40 discussions later

My experience in mentoring
2024-01-10 mentoring


Last September, I ended my 16-years career at Google. I was a manager at Google for the last 3 years, averaging close to 30 hours of meetings per week. I loved brainstorming, coaching and solving problems with my team members and colleagues. After quitting my day job, I ended up with an abrupt social deprivation.

While I love discussing with my family and friends, I missed the technical and career discussions so I decided in mid-October to do an experiment! I created an open door Google Calendar and announced it to my LinkedIn network, without really believing that anyone would sign up. I allowed two registrations per day on the sign up form and opened wide hours as I was not really expecting it to work out.

The response has been overwhelming! I immediately reduced my availability to 1 meeting per day, tighter hours and decided to block the 4th week to make sure I had breathing room. I kept it going for two months until I closed it in mid-December. 46 people signed up within the 8 weeks that the calendar was open. I ended up meeting with 40 people. The only day when no one registered was on Black Friday. 🦃


In the second week, an issue came up: people didn’t show up for the discussion. I got two no-shows at the end of the second week and one on the third week. I took the 4th week off and got one more no-show at the start of the 5th week. This was frustrating to me because I was blocking time, preparing myself and I ended up wasting a significant amount of time.

Me over video conference, ready for a new session

I didn’t feel my time was valued. To counter the problem, in the middle of the 5th week, I started sending a personalized email reminder to attendees one day in advance. I authored the emails on Sundays and used “Send Later” so I wouldn’t have to write an email every single day. This was super effective! I only got two no-shows since I started doing that. While it took me some time to do it manually, it was really worth it. I believe what happened is that people saw the LinkedIn post, got excited and registered with a low friction sign up process but a few days/weeks later they simply forgot about it. Here, “they” specifically refers to men. I ended up with a global no-show rate of 18% for men and 0% for women and non-binary. Take this data point the way you want.


One of my biggest worries when I was deciding to embark on this adventure was to only meet with folks with a very similar background to mine. I was happily surprised, it didn’t end up being the case at all. Folks who signed up had very diverse backgrounds, early careers, ex-coworkers, founders, retired, mid-career folks feeling stuck. A quarter were non-binary or women. It helped me gain perspective on so many different life experiences. I followed up with many by connecting them to other amazing mentors in my professional network when I knew other people from my network could help them more than I could.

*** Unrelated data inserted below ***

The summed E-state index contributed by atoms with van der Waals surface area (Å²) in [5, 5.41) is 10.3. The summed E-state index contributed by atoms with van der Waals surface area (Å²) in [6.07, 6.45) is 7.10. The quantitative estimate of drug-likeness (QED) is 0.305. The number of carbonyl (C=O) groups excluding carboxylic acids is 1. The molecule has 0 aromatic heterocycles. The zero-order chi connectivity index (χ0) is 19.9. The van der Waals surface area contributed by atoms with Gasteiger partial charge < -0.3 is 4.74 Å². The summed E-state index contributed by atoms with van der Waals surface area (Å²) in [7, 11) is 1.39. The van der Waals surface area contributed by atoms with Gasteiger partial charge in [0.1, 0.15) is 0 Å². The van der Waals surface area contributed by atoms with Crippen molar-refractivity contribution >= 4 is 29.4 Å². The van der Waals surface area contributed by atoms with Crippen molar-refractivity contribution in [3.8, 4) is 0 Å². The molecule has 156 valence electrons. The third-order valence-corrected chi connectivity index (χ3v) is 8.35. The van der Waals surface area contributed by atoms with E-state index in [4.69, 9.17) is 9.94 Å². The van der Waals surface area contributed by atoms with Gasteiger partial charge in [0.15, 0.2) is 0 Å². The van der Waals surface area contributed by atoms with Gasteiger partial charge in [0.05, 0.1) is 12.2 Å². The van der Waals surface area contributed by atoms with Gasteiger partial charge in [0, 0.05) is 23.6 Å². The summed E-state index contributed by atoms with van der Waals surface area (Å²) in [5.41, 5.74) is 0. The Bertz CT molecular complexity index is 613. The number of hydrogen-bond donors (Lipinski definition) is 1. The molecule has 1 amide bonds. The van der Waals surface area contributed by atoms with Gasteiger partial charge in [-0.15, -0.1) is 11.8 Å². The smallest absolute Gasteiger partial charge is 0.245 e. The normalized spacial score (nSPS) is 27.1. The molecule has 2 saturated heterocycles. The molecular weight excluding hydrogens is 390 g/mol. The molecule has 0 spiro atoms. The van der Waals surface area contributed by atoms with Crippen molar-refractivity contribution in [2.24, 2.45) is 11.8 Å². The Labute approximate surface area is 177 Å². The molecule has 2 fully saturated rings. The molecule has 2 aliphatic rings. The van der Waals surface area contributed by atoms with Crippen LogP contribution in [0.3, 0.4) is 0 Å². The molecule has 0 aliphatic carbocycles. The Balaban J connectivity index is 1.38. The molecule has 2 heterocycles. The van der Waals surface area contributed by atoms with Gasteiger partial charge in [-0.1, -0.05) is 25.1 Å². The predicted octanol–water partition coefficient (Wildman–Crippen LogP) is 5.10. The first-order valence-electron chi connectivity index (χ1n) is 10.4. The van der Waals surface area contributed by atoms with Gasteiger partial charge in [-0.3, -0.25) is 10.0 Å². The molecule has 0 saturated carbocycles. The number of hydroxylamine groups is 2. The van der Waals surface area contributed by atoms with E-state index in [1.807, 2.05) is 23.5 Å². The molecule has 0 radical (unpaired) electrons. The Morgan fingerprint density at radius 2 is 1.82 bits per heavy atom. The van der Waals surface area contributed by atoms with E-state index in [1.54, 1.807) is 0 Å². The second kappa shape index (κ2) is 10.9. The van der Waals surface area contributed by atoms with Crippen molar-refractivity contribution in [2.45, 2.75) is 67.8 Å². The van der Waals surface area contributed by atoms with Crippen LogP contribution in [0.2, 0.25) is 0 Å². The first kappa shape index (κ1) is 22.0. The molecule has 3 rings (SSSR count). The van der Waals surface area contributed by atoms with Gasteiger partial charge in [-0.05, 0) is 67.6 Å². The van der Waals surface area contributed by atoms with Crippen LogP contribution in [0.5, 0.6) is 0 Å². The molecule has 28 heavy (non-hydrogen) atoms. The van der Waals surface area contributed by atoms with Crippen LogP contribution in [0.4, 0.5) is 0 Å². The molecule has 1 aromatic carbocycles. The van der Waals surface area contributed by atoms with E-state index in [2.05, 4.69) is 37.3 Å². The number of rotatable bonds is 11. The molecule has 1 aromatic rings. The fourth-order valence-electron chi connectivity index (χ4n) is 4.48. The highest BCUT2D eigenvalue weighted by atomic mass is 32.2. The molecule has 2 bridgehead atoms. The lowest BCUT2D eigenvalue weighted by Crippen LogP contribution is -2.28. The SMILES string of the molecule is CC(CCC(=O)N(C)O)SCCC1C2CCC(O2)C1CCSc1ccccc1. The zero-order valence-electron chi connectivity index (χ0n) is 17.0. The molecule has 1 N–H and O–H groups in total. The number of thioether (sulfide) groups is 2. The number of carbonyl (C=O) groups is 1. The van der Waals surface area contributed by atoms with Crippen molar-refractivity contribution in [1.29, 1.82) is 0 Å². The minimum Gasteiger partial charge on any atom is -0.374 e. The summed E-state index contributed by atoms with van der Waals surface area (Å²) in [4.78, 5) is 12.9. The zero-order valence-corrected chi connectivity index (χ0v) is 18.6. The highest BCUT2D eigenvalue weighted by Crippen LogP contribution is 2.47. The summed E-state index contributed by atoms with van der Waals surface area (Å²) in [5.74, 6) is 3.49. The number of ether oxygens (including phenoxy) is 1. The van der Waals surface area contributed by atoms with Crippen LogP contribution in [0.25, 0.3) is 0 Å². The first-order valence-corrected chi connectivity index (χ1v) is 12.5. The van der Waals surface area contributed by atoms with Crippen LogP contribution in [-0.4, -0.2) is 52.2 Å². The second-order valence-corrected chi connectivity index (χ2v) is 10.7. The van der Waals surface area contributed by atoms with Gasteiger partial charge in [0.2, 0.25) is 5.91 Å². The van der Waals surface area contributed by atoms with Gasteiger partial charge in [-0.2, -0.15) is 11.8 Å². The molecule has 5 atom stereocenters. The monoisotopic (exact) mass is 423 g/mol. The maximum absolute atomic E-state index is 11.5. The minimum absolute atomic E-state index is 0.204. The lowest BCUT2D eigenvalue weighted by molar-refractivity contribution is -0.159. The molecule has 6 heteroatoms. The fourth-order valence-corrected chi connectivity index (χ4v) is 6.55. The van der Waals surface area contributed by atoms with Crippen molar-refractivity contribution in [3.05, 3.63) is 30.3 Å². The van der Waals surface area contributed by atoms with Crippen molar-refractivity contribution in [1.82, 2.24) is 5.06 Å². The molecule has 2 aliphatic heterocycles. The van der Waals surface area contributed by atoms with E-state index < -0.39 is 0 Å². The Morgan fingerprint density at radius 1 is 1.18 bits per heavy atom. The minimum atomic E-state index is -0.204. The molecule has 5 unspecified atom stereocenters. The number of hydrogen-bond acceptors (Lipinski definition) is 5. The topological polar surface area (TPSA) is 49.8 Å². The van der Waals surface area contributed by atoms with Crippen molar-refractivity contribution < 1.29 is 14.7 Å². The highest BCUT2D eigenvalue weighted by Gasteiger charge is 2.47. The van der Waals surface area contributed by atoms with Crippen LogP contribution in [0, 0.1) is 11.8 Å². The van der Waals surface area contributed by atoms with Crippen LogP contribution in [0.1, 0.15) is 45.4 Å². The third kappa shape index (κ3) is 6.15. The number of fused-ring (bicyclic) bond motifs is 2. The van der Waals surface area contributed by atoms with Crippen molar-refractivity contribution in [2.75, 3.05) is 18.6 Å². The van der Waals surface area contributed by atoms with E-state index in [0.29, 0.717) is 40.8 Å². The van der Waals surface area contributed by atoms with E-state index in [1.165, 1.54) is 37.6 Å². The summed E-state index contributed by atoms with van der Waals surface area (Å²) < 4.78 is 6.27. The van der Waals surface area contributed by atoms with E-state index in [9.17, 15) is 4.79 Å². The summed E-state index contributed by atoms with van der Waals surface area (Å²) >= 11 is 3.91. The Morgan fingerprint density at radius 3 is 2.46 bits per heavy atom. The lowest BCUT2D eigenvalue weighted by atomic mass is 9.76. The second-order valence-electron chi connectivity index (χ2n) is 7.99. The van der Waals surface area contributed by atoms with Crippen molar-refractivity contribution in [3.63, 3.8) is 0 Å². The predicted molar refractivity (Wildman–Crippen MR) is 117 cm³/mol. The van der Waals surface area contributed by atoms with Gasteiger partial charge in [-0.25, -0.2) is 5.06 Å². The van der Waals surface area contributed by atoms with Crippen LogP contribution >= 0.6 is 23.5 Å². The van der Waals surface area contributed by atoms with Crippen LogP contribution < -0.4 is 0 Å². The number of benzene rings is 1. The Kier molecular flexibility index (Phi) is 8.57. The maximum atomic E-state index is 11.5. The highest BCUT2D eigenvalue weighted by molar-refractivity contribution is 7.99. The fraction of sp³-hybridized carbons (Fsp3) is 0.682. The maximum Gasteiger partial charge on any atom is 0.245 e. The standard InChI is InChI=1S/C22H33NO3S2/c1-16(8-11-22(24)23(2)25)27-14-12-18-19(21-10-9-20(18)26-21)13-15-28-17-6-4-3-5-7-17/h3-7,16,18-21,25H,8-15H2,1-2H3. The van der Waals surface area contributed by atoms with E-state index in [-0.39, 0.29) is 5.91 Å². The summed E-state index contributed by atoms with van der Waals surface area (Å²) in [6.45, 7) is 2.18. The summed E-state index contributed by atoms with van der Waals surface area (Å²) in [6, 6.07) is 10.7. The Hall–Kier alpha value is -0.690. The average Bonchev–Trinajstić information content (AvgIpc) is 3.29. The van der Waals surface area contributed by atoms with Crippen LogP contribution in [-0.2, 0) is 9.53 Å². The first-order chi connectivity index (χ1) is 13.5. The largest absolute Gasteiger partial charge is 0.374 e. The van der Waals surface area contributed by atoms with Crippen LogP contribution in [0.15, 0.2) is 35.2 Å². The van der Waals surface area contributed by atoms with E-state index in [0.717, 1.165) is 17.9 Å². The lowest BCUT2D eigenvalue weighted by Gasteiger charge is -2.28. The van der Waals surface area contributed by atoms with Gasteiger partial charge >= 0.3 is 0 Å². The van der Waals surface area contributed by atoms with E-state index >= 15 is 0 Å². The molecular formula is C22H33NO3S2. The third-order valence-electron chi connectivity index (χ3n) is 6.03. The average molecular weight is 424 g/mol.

So many people showed vulnerability and I’m very thankful for that. Stories of immigrants stood out, they made so many sacrifices to achieve their goals and the lack of safety net was a recurring topic. Many talked about the feeling of loneliness or feeling stuck. It was very emotional. Thanks to the connections I made, I ended up giving a talk about hardware failure stories at Concordia University. I loved connecting with students curious about OS and hardware level programming and I’m grateful to the organizers for inviting me.


While this whole exercise was purely done on a charitable basis, I couldn’t help getting the hiring manager out of me. I estimated I would have likely hired over 40% of the people I talked with if I could. That was significantly higher than what I had expected! I suspect part of this was due to self-selection. Folks who registered must have not been afraid of reaching out to people they don’t know and that’s a trait I found to be very helpful in a successful career.

It has been a truly enriching experience, my experiment went way above my expectations. It requires preparation, time, energy, and a good level of social energy. It’s not the kind of activity where you can just wiggle it and fake it until you make it. If you are interested in doing a similar experiment, first, read a lot. There’s a ton of great books on learning to listen actively, build empathy and become a better coach. Start there. Only then it’s great if you want to challenge yourself professionally.

Testimonials (with permission):

Follow up

It ends up being quite time intensive. As such, I’m not taking new reservations anymore but I’m not closing the door to try this experiment again in the future. Stay tuned.

In the meantime, I started consulting part time and it’s quite exciting. If you need help with distributed system performance and profiling, observability, engineering productivity, hardware and OS level engineering, drop me a line.